Justice and faith are like peanut butter and jelly; they naturally go together.
Justice has multiple definitions, legally and morally, but I think of justice as that 1990s adage and bracelet I proudly wore: What Would Jesus Do (WWJD)? I believe Jesus would want us to love and act radically to help those in need. Today, those in need include the world’s 15.5 million refugees.
I am so excited to continue my faith journey by joining eight Episcopalians on a pilgrimage in March led by Episcopal Migration Ministries to Kenya and Rwanda. During this trip, my group will visit a refugee camp and meet with various nongovernmental organizations, government stakeholders and organizations that help refugees. We will be blogging and posting about our trip on social media using the hashtag #ShareTheJourney. We invite you to follow the virtual pilgrimage on our media hub: www.episcopalchurch.org/sharethejourney.
Most of the refugees we will meet come from the Democratic Republic of the Congo, a country ravaged by decades of unrest and war. Individuals and families forced to flee in order to escape violence are certainly the vulnerable whom Jesus called on us to serve. That is why the work of resettlement is so important. During the #ShareTheJourney pilgrimage, we will work to raise awareness about the plight of refugees and lift up the work that the church does to help them.
The Domestic and Foreign Missionary Society, through Episcopal Migration Ministries, works in partnership with its affiliate network, along with dioceses, faith communities and volunteers, to welcome refugees from conflict zones across the globe. In 2014, the church and its affiliates provided safety, security and a new beginning for 5,155 refugees across the United States.
The pilgrimage is the next step in my journey combining faith and justice. Through the Gospels we know about Jesus breaking well-established laws and social norms to revolutionize the idea of justice, calling each of us to work to help our sisters and brothers in Christ: “Anything you did for even the least of my people here, you also did for me” (Matt. 25:40).
Who are “the least of my people?” The “least” are those must vulnerable in society. As I get ready for my work with refugees, I reflect on my past work with other groups of people in vulnerable situations. I have worked with survivors of domestic violence in Washington, D.C., women brutalized by the very partners who had taken vows to love and cherish them. I also worked with female migrant domestic workers in Hong Kong through The Episcopal Church’s Young Adult Service Corps. These were women who went abroad to work to support their families but instead encountered abusive employers and slavery-like conditions.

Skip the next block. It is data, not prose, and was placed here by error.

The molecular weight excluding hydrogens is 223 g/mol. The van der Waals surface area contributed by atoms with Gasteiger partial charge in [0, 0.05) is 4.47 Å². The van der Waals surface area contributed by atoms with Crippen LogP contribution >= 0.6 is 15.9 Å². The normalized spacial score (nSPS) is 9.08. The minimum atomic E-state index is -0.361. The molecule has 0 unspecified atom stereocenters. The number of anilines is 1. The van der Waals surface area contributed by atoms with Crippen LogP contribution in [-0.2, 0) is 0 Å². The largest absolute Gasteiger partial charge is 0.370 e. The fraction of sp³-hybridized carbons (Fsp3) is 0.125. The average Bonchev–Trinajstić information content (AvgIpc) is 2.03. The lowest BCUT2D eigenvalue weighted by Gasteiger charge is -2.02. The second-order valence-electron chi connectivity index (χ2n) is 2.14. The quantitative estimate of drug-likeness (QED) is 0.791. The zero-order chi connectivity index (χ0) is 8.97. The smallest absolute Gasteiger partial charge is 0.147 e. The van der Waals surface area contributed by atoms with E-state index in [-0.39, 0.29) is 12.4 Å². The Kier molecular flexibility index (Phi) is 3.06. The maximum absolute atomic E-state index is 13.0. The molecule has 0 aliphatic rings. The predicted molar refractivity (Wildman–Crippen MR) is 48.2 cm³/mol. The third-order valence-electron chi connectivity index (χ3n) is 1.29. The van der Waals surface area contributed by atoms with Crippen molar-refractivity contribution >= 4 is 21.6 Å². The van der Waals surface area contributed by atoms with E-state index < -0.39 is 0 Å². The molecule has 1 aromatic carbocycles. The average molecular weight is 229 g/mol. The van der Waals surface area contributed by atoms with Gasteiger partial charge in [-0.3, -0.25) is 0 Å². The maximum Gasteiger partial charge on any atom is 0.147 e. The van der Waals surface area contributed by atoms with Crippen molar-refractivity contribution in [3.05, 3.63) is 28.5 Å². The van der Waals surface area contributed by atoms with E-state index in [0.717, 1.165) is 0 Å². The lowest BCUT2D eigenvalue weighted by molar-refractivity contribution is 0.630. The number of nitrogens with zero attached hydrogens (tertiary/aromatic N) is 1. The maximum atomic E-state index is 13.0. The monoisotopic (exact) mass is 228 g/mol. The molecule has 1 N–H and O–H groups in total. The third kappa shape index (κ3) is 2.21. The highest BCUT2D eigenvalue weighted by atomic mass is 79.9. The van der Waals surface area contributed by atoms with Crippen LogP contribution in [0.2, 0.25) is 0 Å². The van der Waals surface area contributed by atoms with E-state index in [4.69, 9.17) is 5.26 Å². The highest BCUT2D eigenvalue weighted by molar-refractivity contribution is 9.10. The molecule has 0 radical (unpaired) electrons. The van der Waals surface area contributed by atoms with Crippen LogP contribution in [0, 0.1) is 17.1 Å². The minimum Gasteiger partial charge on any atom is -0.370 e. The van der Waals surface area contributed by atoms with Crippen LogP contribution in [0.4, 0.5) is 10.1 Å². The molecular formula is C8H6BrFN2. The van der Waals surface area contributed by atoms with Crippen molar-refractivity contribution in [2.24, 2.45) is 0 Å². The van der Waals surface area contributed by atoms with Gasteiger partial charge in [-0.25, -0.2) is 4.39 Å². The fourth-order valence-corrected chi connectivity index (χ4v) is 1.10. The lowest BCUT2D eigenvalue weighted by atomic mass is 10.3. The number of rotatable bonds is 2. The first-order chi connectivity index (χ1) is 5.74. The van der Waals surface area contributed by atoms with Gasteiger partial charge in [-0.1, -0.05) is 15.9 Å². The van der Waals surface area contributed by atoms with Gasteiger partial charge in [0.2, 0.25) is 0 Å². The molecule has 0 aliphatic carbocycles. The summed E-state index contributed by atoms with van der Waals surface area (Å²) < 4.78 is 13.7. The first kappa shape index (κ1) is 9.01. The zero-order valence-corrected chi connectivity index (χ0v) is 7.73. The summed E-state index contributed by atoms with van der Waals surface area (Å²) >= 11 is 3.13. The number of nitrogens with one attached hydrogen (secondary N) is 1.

Helping these women, through either a church group or secular organization, I see the work as my small contribution to promoting a biblical view of justice. I am not just helping these women to meet their basic needs. Rather, I also am empowering women to fight for their rights and advocate for justice in their own lives.
Justice is more than meeting basic needs, though. Justice also is working to address the root causes of why people’s needs are not being met. The Episcopal Church lives out its goals of social justice by advocating for refugees.
Through the Domestic and Foreign Missionary Society’s Washington, D.C-based Office of Government Relations and the nationwide Episcopal Public Policy Network, The Episcopal Church works to raise awareness among elected officials to ensure continued support of the refugee program. I believe that the church’s advocacy efforts are an integral part of this work. It is not enough to feed and clothe those in need. We also must work to transform unjust structures in society that oppress or even dismiss these concerns. Striving for justice is not always easy, but it’s what Jesus called us to do.
I invite others to #ShareTheJourney in whatever way they can: by sharing this hashtag; by watching a video of the church’s Feb. 19 webinar on Congolese refugees; by reaching out to local Episcopal Migration Ministries affiliates; by connecting with other refugee organizations; by inviting a refugee or advocate to speak at a Sunday church forum; by following our group’s trip blog; or by praying for refugees and those who work for justice for refugees.
As the body of Christ, we can work together to promote the justice of helping refugees and continue striving for justice as Jesus called us to do.
— Spencer Cantrell is a lawyer and is the gender violence fellow at the National Immigrant Women’s Advocacy Project. A former Young Adult Service Corps missionary and lifelong Episcopalian, she is from Savannah, Georgia, and now lives in Washington, D.C.